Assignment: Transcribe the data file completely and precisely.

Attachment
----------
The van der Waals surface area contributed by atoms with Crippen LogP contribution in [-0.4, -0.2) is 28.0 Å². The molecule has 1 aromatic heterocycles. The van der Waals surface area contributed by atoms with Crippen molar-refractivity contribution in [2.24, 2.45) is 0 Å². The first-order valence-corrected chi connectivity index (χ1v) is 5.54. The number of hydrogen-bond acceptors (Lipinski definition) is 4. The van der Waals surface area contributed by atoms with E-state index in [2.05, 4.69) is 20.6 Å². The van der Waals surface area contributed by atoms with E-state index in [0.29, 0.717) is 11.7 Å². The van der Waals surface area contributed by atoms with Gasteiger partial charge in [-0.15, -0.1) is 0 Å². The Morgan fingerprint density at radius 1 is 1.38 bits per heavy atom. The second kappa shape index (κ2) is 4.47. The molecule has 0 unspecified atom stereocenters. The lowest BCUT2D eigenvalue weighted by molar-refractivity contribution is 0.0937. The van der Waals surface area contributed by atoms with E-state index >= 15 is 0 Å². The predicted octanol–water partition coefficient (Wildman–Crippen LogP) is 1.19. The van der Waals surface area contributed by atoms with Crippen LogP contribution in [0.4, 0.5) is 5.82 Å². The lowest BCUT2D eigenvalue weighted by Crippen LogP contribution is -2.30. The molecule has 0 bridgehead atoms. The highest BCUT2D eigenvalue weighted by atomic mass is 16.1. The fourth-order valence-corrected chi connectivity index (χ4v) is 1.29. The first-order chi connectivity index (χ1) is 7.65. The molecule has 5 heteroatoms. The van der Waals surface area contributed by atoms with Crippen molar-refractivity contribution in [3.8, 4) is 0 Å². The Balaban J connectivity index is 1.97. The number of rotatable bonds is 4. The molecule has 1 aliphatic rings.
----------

The van der Waals surface area contributed by atoms with Crippen LogP contribution in [-0.4, -0.2) is 28.0 Å². The molecule has 1 aromatic heterocycles. The van der Waals surface area contributed by atoms with Crippen molar-refractivity contribution in [2.24, 2.45) is 0 Å². The first-order valence-corrected chi connectivity index (χ1v) is 5.54. The number of hydrogen-bond acceptors (Lipinski definition) is 4. The van der Waals surface area contributed by atoms with E-state index in [2.05, 4.69) is 20.6 Å². The van der Waals surface area contributed by atoms with E-state index in [0.29, 0.717) is 11.7 Å². The van der Waals surface area contributed by atoms with Gasteiger partial charge in [-0.15, -0.1) is 0 Å². The Morgan fingerprint density at radius 1 is 1.38 bits per heavy atom. The second kappa shape index (κ2) is 4.47. The molecule has 0 unspecified atom stereocenters. The lowest BCUT2D eigenvalue weighted by molar-refractivity contribution is 0.0937. The van der Waals surface area contributed by atoms with E-state index >= 15 is 0 Å². The predicted octanol–water partition coefficient (Wildman–Crippen LogP) is 1.19. The van der Waals surface area contributed by atoms with Crippen LogP contribution in [0.4, 0.5) is 5.82 Å². The lowest BCUT2D eigenvalue weighted by Crippen LogP contribution is -2.30. The molecule has 0 bridgehead atoms. The highest BCUT2D eigenvalue weighted by atomic mass is 16.1. The fourth-order valence-corrected chi connectivity index (χ4v) is 1.29. The first-order chi connectivity index (χ1) is 7.65. The molecule has 5 heteroatoms. The van der Waals surface area contributed by atoms with Crippen molar-refractivity contribution in [3.8, 4) is 0 Å². The Balaban J connectivity index is 1.97. The number of rotatable bonds is 4. The molecule has 1 aliphatic rings.